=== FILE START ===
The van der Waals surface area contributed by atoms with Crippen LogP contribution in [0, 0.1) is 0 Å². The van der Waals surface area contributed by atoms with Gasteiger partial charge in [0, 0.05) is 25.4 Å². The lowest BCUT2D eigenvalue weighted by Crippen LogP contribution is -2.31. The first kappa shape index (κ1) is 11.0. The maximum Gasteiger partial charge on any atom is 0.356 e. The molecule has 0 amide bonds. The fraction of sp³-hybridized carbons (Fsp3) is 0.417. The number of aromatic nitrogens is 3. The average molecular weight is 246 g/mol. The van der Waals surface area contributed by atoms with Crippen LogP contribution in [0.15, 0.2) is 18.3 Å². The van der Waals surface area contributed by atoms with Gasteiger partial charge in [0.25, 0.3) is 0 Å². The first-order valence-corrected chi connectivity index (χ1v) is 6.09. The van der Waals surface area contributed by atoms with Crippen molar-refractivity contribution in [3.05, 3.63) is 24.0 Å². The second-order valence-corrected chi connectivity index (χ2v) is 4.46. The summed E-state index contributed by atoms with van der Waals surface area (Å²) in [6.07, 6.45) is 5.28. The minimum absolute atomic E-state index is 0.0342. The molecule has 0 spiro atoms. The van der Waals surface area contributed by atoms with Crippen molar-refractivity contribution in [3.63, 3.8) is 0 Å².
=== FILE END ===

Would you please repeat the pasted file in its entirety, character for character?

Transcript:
The van der Waals surface area contributed by atoms with Crippen LogP contribution in [0, 0.1) is 0 Å². The van der Waals surface area contributed by atoms with Gasteiger partial charge in [0, 0.05) is 25.4 Å². The lowest BCUT2D eigenvalue weighted by Crippen LogP contribution is -2.31. The first kappa shape index (κ1) is 11.0. The maximum Gasteiger partial charge on any atom is 0.356 e. The molecule has 0 amide bonds. The fraction of sp³-hybridized carbons (Fsp3) is 0.417. The number of aromatic nitrogens is 3. The average molecular weight is 246 g/mol. The van der Waals surface area contributed by atoms with Crippen LogP contribution in [0.15, 0.2) is 18.3 Å². The van der Waals surface area contributed by atoms with Gasteiger partial charge in [0.25, 0.3) is 0 Å². The first-order valence-corrected chi connectivity index (χ1v) is 6.09. The van der Waals surface area contributed by atoms with Crippen molar-refractivity contribution in [3.05, 3.63) is 24.0 Å². The second-order valence-corrected chi connectivity index (χ2v) is 4.46. The summed E-state index contributed by atoms with van der Waals surface area (Å²) in [6.07, 6.45) is 5.28. The minimum absolute atomic E-state index is 0.0342. The molecule has 0 spiro atoms. The van der Waals surface area contributed by atoms with Crippen molar-refractivity contribution in [3.63, 3.8) is 0 Å².